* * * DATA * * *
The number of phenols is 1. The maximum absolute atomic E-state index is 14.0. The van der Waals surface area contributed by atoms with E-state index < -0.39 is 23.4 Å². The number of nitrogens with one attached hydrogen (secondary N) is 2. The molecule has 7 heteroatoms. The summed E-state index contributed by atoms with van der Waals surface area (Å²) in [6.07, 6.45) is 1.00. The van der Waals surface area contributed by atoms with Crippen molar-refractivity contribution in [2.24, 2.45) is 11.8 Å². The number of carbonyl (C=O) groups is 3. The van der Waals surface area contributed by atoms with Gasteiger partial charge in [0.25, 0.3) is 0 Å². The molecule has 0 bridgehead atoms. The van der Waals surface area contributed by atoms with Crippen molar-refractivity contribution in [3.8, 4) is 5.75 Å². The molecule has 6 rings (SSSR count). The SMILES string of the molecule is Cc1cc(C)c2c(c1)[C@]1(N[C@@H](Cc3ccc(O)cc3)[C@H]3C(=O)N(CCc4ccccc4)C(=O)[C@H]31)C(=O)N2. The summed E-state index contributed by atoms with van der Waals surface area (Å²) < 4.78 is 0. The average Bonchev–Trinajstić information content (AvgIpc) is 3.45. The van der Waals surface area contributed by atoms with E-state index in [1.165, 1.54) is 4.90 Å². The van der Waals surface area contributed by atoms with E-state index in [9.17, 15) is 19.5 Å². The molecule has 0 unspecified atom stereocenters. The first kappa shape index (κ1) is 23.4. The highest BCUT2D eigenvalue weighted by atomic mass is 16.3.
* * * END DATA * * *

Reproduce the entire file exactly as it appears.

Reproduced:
The number of phenols is 1. The maximum absolute atomic E-state index is 14.0. The van der Waals surface area contributed by atoms with E-state index < -0.39 is 23.4 Å². The number of nitrogens with one attached hydrogen (secondary N) is 2. The molecule has 7 heteroatoms. The summed E-state index contributed by atoms with van der Waals surface area (Å²) in [6.07, 6.45) is 1.00. The van der Waals surface area contributed by atoms with Crippen molar-refractivity contribution in [2.24, 2.45) is 11.8 Å². The number of carbonyl (C=O) groups is 3. The van der Waals surface area contributed by atoms with Gasteiger partial charge in [0.25, 0.3) is 0 Å². The molecule has 0 bridgehead atoms. The van der Waals surface area contributed by atoms with Crippen molar-refractivity contribution in [3.8, 4) is 5.75 Å². The molecule has 6 rings (SSSR count). The SMILES string of the molecule is Cc1cc(C)c2c(c1)[C@]1(N[C@@H](Cc3ccc(O)cc3)[C@H]3C(=O)N(CCc4ccccc4)C(=O)[C@H]31)C(=O)N2. The summed E-state index contributed by atoms with van der Waals surface area (Å²) < 4.78 is 0. The average Bonchev–Trinajstić information content (AvgIpc) is 3.45. The van der Waals surface area contributed by atoms with E-state index in [1.165, 1.54) is 4.90 Å². The van der Waals surface area contributed by atoms with E-state index in [9.17, 15) is 19.5 Å². The molecule has 0 unspecified atom stereocenters. The first kappa shape index (κ1) is 23.4. The highest BCUT2D eigenvalue weighted by atomic mass is 16.3.